III Publishing

How Will People Act When There Is No Food In The USA?
February 13, 2023
by William P. Meyers

Site Search

Popular pages:

U.S. War Against Asia
Democratic Party
Republican Party
Natural Liberation

Planning for Famine

Today, possibly already, it is highly probable that Antarctic Sea Ice will be at its lowest since records began to be taken. It is summer in the Antarctic. Meanwhile, it is late winter in the Arctic Ocean, and the expansion of sea ice seems to have come to a halt early, marking a record low for this time of year.

I do not base my guesstimate that the chances of food shortages, up to famine, in the U.S.A. are 20% for 2024 and then will creep higher from there, on the above sea ice statistic. But this statistic does reinforce my conviction that temperatures will continue to rise and affect crops in the U.S. and around the world. The overall effects have been largely hidden from the general public because of the global nature of food production, and even because of the relatively large size of the U.S. itself. Right now there is a bumper wheat crop in Australia. Last fall Canada had a good wheat crop, which eased the pain of the small U.S. wheat crop. But both wholesale wheat grain and retail flour prices have approximately doubled in this last year. There is famine in Somalia and parts of Ethiopia and Pakistan.

Before contemplating how people in the U.S. will react to severe food shortages, let me paint a picture for those who are not up on agricultural production trends in the U.S. There is no way of knowing whether a coming year's crop will be bad, below average, average, above average, or excellent. That is true in the nation as a whole, and in any given region. But it is possible to follow trends, and the trend is bad. If the downward trend accelerates enough in any given year, there will be severe food shortages or even famine. We have extensive drought west of the Mississippi River, which could get better or worse any given year. We have heat domes. If these heat dome occur at crucial crop development times, crops will fail, even irrigated crops. If there is a heat dome over Kansas, our state with the highest wheat production, and over Iowa, which our highest corn and soy production, in a single year, we will be in trouble. Unless we can buy enough grain on the international markets. Take a look at a map. Kansas and Iowa are not that far apart. A single heat dome could encompass both states and considerable surrounding agricultural areas.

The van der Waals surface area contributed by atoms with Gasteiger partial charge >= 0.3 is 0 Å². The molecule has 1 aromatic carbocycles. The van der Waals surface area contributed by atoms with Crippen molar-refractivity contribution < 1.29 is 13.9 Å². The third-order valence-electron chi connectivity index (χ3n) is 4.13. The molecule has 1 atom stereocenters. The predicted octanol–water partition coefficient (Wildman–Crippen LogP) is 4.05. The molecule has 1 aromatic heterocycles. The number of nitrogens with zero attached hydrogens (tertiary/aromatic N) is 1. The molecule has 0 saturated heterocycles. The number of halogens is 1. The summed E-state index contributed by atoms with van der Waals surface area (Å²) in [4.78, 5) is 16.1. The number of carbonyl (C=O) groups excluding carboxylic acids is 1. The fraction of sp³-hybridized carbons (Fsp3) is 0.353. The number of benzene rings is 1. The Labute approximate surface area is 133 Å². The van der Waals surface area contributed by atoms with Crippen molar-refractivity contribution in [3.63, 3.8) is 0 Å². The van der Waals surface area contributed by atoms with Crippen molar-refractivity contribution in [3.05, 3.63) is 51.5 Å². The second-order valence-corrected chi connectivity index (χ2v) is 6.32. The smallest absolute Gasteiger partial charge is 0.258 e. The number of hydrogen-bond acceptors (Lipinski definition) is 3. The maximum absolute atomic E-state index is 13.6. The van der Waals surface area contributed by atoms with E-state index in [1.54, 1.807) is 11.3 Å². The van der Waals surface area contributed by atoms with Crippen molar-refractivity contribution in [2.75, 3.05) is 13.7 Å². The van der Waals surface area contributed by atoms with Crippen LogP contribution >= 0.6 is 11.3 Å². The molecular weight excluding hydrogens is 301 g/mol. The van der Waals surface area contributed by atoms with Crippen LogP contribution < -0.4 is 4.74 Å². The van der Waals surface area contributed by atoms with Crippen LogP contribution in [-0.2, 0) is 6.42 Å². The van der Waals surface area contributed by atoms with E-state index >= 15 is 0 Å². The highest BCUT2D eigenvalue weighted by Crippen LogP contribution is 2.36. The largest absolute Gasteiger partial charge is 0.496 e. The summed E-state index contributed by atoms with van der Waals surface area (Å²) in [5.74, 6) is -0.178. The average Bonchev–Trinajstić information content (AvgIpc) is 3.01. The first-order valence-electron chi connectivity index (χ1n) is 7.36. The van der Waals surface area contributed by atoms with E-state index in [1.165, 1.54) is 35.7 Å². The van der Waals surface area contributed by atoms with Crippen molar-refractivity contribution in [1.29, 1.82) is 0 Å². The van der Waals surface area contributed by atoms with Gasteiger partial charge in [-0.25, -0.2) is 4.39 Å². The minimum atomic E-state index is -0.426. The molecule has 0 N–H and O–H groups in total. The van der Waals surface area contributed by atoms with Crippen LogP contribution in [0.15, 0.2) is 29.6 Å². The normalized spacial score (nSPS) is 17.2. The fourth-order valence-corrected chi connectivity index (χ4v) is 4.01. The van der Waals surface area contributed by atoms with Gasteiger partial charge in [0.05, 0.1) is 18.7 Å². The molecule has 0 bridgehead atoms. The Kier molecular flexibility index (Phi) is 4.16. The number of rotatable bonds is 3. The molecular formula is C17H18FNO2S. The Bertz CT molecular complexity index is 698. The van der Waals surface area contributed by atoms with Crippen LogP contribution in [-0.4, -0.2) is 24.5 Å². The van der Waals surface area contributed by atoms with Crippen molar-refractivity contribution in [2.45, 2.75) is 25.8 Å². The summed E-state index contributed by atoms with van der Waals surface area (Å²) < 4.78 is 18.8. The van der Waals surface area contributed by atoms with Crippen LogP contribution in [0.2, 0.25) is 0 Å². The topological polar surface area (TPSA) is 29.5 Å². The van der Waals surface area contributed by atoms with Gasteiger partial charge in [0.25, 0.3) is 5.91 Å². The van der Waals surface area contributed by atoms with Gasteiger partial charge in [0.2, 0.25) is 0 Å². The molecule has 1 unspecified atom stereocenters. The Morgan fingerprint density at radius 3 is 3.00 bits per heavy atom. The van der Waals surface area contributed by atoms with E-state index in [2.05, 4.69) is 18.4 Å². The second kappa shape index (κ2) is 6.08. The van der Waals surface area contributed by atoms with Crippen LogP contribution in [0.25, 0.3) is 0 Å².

By the way, there are no significant reserves. We would likely halt exports, but that would not suffice. Americans eat essentially everything we grow each year. We import a lot of food, particularly from Mexico and Canada.

So let's just walk through a scenario where there is, for example, only 30% of the food that is normally available. We would hope that the harvest the following year would be back to normal, so we need to muddle through a year on 30% of our normal calories and protein.